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Sennheiser Urbanite Review
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UPDATE [January 2022]: You can now get the Sennheiser Urbanite at half the price. When they sell out, have a look at these on-ear headphones.
While they make plenty of different types of audio gear, for many people the Sennheiser name has been synonymous with headphones since they released the world’s first open headphones in 1968. While their open-back headphones are still lauded by audio pros, the company also produces plenty of closed back over-ear and on-ear headphones for average folks who don’t want every one around them to hear what they’re listening to.
The company hasn’t always made the most stylish headphones, focusing instead on sound quality, but the Sennheiser Urbanite line is a bold step toward more Beats-inspired territory. Style-wise, anyway. The headphones may look different than what we’ve come to expect from Sennheiser, but do they uphold the company’s reputation for excellent sound?
What’s In The Box?
Opening the box, the first thing you’ll lay eyes on is the headphones themselves, encased in a foam cushion. Everything else is tucked into a small cutout in the same cushion. Here, underneath the manual, you’ll find the locking cable with mic and remote, a carrying bag.
Build & Design
The Sennheiser Urbanite headphones are available in a variety of colors, with only one of the options being conventional. We’re looking at the Nation color choice, which is red, white and blue, but other color options are Blue Denim, Plum, Sand and finally, Black. Even though we’re looking at possibly the flashiest option, the look is bold without being gaudy.
The Sennheiser Urbanite headphones come in two variations: the on-ear model, which we’re looking at in this review, and an over-ear model, called the Urbanite XL. The headphones are fairly adjustable, which makes for easy fitting, but the ear cushions were surprisingly stiff. As expected, this didn’t make for the most comfortable experience. While the headphones were comfortable enough initially, after an hour or so, my ears started to hurt. This shouldn’t be an issue with the larger Urbanite XL.
These are strictly wired headphones, so the included cable is the only connectivity option. Like the Bose QuietComfort 25, these use a 3.5 mm to 2.5 mm jack. Unlike the Bose headphones, the Sennheiser Urbanites go a step further, with the 2.5 mm end using a locking connector on the end that plugs in to the headphones. While this does keep the cable from ripping out of the headphones when snagged, it also makes replacement cables harder to find and more expensive.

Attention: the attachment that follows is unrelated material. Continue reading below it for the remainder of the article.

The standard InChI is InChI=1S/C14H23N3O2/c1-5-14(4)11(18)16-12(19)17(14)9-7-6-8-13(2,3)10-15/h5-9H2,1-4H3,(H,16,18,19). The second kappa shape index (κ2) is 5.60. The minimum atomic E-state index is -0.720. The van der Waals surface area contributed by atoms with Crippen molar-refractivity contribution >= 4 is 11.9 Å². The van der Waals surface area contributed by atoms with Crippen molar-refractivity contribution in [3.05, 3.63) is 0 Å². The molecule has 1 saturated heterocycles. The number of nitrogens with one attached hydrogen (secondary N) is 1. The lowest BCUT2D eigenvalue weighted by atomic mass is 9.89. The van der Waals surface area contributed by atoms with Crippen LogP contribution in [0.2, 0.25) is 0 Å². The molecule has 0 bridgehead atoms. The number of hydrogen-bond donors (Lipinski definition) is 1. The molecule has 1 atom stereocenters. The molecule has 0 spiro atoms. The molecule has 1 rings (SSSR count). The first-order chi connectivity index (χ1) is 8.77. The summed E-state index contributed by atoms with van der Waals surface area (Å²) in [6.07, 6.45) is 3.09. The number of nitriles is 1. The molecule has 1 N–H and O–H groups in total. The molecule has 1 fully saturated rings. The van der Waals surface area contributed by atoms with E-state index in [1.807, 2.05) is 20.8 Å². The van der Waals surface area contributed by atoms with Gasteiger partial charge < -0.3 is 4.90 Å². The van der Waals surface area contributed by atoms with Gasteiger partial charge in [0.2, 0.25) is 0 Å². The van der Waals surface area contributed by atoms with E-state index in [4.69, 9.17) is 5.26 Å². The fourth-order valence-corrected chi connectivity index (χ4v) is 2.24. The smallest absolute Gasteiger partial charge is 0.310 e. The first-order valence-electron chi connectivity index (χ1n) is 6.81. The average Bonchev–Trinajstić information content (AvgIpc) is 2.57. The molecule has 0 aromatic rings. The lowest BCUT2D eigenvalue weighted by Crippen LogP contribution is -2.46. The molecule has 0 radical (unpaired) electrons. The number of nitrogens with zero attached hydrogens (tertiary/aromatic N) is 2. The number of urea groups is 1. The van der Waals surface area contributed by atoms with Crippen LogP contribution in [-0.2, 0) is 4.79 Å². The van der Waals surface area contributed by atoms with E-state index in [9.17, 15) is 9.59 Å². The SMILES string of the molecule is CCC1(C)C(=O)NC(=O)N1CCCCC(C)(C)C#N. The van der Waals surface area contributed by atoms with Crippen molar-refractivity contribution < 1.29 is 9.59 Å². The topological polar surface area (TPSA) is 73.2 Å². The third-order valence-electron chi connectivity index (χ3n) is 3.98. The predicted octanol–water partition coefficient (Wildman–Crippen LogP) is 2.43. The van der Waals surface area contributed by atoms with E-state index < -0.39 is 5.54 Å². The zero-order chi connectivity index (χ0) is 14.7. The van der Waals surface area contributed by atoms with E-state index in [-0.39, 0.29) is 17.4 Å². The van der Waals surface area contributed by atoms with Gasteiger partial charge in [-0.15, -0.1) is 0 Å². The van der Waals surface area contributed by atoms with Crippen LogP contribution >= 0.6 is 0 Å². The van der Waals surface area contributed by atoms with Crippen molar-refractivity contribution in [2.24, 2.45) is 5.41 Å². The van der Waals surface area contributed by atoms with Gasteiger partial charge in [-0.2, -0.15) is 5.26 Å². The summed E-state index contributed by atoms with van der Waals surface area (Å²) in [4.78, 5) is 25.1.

Unlike most headphones which offer a single button “clicker” or focus on compatibility with iOS devices, Sennheiser takes a different route with the Urbanite line. The headphones are available in two models, an iOS model and a Galaxy model, which offers compatibility with Samsung Android devices. Our review unit was an iOS model, and like most headphones, the middle button worked with Android devices to play and pause playback, but the other two buttons did nothing. The Galaxy model isn’t compatible with all Android devices, but it’s nice to see Sennheiser make this concession to Android users.
While we did test the Sennheiser Urbanite headphones with mobile devices, we did the vast majority of our testing playing lossless files and CDs from a computer through a Focusrite Saffire Pro 40 audio interface. While playback was fine in both cases, audio did seem cleaner using the latter option, likely due to the better source, but this is still worth mentioning.
Bass is fairly well represented – not overpowering, but not weak either. It is also relatively even across the lower frequencies without any super-apparent peaks or valleys.
This is definitely a mid-forward pair of headphones, well-suited to genres like pop and rock, and guitar-heavy music in general. That said, vocals can cut through too much at times, and the mids seem a bit too strident in the 2 kHz – 3 kHz range.
The highs are crisp, at times almost to a fault. High hats and cymbals have plenty of detail, but distorted guitars could sound crackly at times. This was far more noticeable through a mobile device than playing music through the audio interface, so the source could have been causing most of the issues.
Despite how well vocals cut through the mix, podcasts and audiobooks could sound muffled at times, and movies suffered similarly, but not as much. Soundstage on the other hand was very nice for closed-back on-ear headphones, with a nice, wide 3D quality. Sound leakage isn’t horrible, but it’s more of an issue with these than the XL over-ears.
While the Sennheiser Urbanite headphones do indeed deliver the sound that the company is known for, there are a few drawbacks. The locking cable is a minor flaw, but this does have its benefits as well so we’re willing to overlook that. The comfort, on the other hand, just isn’t there. We’ve tested plenty of on-ear headphones that are much more comfortable than these.
Of course, this is only an issue with the smaller Urbanite headphones. If you’re really a fan of on-ear headphones, or you don’t want to spend an extra $50, these might be worth a look. Other wise, the Sennheiser Urbanite XL are superior in nearly every way.
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